1. Dr. John Hill Callander testified that “The frankness and sincerity of her manner on this topic was evidence either of a gross delusion or the conception of a person imbecile, or of a child without knowledge of the usual results of matrimony or the connubial state, or of the purpose of the organs of generation in the sexes.”

Check out Alice and Freda Forever: A Murder in Memphis for yourself and learn the whole sordid story. I liked it a lot!

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Riese is the 41-year-old Co-Founder of Autostraddle.com as well as an award-winning writer, video-maker, LGBTQ+ Marketing consultant and aspiring cyber-performance artist who grew up in Michigan, lost her mind in New York and now lives in Los Angeles. Her work has appeared in nine books, magazines including Marie Claire and Curve, and all over the web including Nylon, Queerty, Nerve, Bitch, Emily Books and Jezebel. She had a very popular personal blog once upon a time, and then she recapped The L Word, and then she had the idea to make this place, and now here we all are! In 2016, she was nominated for a GLAAD Award for Outstanding Digital Journalism. She's Jewish and has a cute dog named Carol. Follow her on twitter and instagram.

Riese has written 3213 articles for us.


  1. I am halfway through this book and everything about this whole story is BONKERS, everyone is BONKERS for various reasons, it’s so delicious.

    also re #8: would it….would it have been better if she wanted to adopt? would it have been better if she’d thought they COULD have children? I have questions for this doctor.

    • I love it so much because I love reading historical versions of things that still happen today. Like “stalking your ex on instagram to see if she’s really staying in tonight” becomes “taking a buggie to the docks to check if she really could’ve left town on a boat tonight”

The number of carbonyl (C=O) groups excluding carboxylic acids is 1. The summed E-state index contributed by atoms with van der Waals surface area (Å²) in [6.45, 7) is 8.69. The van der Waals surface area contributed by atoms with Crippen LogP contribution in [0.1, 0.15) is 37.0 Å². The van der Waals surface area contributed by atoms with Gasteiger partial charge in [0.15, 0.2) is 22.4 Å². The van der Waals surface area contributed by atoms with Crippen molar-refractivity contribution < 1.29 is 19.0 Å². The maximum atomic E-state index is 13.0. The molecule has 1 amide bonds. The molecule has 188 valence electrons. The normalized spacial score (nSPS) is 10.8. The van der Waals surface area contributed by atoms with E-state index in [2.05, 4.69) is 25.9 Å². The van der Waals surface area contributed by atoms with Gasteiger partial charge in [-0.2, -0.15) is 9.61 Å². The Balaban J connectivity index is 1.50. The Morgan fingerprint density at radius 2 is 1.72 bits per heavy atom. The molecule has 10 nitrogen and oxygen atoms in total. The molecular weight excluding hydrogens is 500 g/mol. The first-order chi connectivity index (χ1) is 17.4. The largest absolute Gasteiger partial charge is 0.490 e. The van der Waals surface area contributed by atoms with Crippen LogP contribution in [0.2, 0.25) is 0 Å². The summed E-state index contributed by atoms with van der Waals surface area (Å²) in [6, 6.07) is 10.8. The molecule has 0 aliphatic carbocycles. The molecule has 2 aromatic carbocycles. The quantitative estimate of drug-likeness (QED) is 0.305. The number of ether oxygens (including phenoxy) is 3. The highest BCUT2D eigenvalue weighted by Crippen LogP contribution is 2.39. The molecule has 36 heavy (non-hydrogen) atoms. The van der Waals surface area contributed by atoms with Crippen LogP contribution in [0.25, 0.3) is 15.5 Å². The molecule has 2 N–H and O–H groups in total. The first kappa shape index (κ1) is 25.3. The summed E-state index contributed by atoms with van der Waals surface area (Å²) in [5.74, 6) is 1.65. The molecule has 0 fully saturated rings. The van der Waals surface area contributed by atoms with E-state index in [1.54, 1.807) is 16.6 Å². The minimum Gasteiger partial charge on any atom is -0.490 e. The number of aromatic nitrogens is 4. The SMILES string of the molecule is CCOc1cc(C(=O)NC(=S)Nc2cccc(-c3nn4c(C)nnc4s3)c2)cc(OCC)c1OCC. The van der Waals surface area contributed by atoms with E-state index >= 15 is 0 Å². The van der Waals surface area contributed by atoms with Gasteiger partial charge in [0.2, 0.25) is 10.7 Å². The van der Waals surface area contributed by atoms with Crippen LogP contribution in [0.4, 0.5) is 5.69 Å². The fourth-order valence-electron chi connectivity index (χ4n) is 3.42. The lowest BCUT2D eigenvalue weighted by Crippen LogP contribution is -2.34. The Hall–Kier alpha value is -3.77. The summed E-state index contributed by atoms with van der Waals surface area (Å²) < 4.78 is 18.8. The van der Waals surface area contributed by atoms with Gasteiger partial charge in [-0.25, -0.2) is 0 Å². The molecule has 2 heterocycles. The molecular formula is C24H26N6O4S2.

• The prosecution actually took a huge issue with the inclusion of her baseball-playing as evidence, moreso than other ideas presented in the trial. From the book:

      “By the time Lillie confirmed that Alice had been on the baseball team at Miss Higbee’s, as if it were a revelatory admission, Attorney General Peters had heard enough. He took issue with the defense’s emphasis on sports, asserting that it had nothing to do with insanity, nor was it even rare. After all Alice had not started the baseball team at Miss Higbee’s. It existed before she enrolled, and when she joined, her name was added to a roster of other young women who enjoyed sports, but still acted in an otherwise non-homicidal manner.”

  2. “She was regarded as mentally wrong by young men.”

    If this is wrong, then I don’t want to be right.

  3. Sounds interesting. I wonder if this inspired the trope of the scary obsessive lesbian who turns violent when her lover reforms to a good straight girl. It’s an a lot of the exploitation pulp fiction

    • Apparently Sarah Bernhardt wanted to turn the story into an opera but never did, and there was a play called “Alice and Fred” that ran at the Cherry Lane Theater in 1988.

  4. Wait am I missing something? Was same-sex marriage legal in 1892? Was Tenessee the first state to allow this? Were they openly engaged? SO MANY QUESTIONS!